Kars4Kids is launching a public safety campaign, “It Can Happen,” designed to raise awareness that all parents and caregivers are capable of unknowingly leaving children in hot cars. This campaign follows years of efforts to educate parents on the dangers of hot cars and on precautions one can take to avoid forgetting a child in the car, including developing a free safety app in 2014 and a viral hot car challenge in 2015.
“We still see far too many parents holding the mistaken belief that only ‘bad’ parents can leave a child in the car,” says Wendy Kirwan, the charity’s director of marketing and public relations. “With our latest campaign, we’re trying to break that stigma and convince people that they must take precautions to prevent needless tragedies from happening to them.”
The campaign’s webpage uses a combination of video, research and true stories to persuade parents that they are, in fact, capable of “forgetting” a child, regardless of how responsible and loving they are. The page ends with a choice of simple precautions to commit to taking, such as asking daycare providers to call if baby is not dropped off to downloading an app to alert drivers to baby’s presence.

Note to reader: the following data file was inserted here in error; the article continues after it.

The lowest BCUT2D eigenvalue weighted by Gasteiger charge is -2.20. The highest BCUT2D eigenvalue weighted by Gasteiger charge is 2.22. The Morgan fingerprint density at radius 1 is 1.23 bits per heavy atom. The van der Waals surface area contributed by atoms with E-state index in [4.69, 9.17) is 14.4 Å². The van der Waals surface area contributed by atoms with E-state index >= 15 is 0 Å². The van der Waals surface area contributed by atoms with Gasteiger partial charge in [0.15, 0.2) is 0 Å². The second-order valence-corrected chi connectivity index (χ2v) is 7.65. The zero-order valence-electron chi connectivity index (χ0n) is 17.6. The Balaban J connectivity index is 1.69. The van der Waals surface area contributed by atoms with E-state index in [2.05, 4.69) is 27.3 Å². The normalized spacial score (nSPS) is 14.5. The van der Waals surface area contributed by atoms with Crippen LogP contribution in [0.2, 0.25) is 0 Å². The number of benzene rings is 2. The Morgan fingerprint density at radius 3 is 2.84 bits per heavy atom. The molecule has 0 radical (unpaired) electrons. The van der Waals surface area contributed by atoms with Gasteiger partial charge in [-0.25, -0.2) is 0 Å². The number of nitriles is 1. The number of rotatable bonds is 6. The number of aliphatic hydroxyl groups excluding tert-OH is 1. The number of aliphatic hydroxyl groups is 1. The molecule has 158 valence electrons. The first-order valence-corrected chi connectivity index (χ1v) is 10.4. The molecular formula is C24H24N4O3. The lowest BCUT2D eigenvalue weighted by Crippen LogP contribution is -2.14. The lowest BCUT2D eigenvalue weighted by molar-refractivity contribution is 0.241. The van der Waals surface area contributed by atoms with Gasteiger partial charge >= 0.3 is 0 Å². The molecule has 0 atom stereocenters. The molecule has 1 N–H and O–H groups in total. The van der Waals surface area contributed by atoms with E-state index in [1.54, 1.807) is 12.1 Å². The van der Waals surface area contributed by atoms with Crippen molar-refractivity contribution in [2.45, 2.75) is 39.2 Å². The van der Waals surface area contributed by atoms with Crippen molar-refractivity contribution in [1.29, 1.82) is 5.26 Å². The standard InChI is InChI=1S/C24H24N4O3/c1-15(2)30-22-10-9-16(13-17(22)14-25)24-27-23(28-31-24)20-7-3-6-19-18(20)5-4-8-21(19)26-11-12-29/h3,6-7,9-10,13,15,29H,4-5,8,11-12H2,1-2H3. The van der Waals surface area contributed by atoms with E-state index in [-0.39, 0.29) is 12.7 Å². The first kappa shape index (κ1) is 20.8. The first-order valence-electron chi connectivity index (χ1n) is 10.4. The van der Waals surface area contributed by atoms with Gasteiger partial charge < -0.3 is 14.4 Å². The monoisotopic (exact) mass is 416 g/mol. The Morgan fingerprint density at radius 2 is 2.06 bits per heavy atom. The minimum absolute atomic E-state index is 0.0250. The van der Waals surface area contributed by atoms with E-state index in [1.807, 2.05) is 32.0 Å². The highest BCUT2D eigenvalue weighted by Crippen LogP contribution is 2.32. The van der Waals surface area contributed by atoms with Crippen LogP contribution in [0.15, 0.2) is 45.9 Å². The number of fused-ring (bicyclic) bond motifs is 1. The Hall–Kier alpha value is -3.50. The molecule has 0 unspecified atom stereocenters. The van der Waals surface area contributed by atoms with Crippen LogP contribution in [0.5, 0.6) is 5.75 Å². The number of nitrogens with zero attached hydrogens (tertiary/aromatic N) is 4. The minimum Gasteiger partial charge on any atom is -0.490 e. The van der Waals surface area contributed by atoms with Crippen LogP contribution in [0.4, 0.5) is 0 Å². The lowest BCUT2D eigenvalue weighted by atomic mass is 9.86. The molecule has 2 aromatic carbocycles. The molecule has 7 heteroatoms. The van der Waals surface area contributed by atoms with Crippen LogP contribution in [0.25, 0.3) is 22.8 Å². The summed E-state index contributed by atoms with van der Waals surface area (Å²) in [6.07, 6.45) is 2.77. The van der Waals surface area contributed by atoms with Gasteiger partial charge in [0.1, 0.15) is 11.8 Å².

“Summer and warm days are far from over, and unfortunately, we are on pace this year to see a record number of hot car deaths,” explains Kirwan, a mom of five. “These are heartbreaking tragedies, and there are simple precautions all parents and caregivers can be taking to make sure it never happens to them.”
Here’s what a recent survey by Kars4Kids found:
- Only 16 percent of parents are concerned that leaving a child in a car can happen to them. A mere 15 percent are taking precautions.
- Seventy-eight percent think negatively of a parent who forgets a child in a car, describing these parents as “irresponsible,” “unfit to be a parent” and even “murderers.”
- Eleven percent of people believe it is OK to leave a child alone in a car for a few minutes.
Results of the survey are based on individual online surveys through AYTM (Ask Your Target Market) of 2,500 respondents, identified as parents 18 and older, and conducted in June 2018. Based on the total population of adults, the sampling error is plus/minus 2 percent, with a confidence level of 95 percent. Full survey results can be found here: https://www.kars4kids.org/safety-app/itcanhappen/survey.php